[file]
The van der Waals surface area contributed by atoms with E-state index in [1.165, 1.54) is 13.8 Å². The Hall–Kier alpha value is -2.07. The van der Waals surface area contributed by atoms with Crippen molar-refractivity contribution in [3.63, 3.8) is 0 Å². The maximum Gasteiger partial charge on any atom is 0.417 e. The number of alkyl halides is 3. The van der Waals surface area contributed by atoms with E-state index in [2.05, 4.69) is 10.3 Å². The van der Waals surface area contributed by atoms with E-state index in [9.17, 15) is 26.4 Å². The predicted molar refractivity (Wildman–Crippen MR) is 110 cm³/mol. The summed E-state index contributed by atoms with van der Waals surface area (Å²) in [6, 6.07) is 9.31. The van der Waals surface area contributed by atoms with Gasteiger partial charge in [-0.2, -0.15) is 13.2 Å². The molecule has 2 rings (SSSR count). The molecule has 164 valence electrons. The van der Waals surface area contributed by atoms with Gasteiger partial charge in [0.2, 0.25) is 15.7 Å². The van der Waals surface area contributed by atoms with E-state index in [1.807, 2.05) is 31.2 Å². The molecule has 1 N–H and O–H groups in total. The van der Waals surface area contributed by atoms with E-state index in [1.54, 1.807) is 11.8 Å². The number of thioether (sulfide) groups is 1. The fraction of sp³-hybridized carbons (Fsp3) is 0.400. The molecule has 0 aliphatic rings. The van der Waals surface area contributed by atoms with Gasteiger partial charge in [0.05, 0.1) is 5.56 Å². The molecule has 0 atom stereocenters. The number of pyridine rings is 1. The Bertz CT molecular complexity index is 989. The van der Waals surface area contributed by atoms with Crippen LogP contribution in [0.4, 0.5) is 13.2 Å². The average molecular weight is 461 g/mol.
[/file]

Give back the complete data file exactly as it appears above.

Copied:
The van der Waals surface area contributed by atoms with E-state index in [1.165, 1.54) is 13.8 Å². The Hall–Kier alpha value is -2.07. The van der Waals surface area contributed by atoms with Crippen molar-refractivity contribution in [3.63, 3.8) is 0 Å². The maximum Gasteiger partial charge on any atom is 0.417 e. The number of alkyl halides is 3. The van der Waals surface area contributed by atoms with E-state index in [2.05, 4.69) is 10.3 Å². The van der Waals surface area contributed by atoms with E-state index in [9.17, 15) is 26.4 Å². The predicted molar refractivity (Wildman–Crippen MR) is 110 cm³/mol. The summed E-state index contributed by atoms with van der Waals surface area (Å²) in [6, 6.07) is 9.31. The van der Waals surface area contributed by atoms with Gasteiger partial charge in [-0.2, -0.15) is 13.2 Å². The molecule has 2 rings (SSSR count). The molecule has 164 valence electrons. The van der Waals surface area contributed by atoms with Gasteiger partial charge in [0.2, 0.25) is 15.7 Å². The van der Waals surface area contributed by atoms with E-state index in [1.807, 2.05) is 31.2 Å². The molecule has 1 N–H and O–H groups in total. The van der Waals surface area contributed by atoms with E-state index in [1.54, 1.807) is 11.8 Å². The number of thioether (sulfide) groups is 1. The fraction of sp³-hybridized carbons (Fsp3) is 0.400. The molecule has 0 aliphatic rings. The van der Waals surface area contributed by atoms with Gasteiger partial charge in [0.05, 0.1) is 5.56 Å². The molecule has 0 atom stereocenters. The number of pyridine rings is 1. The Bertz CT molecular complexity index is 989. The van der Waals surface area contributed by atoms with Crippen LogP contribution in [0.4, 0.5) is 13.2 Å². The average molecular weight is 461 g/mol.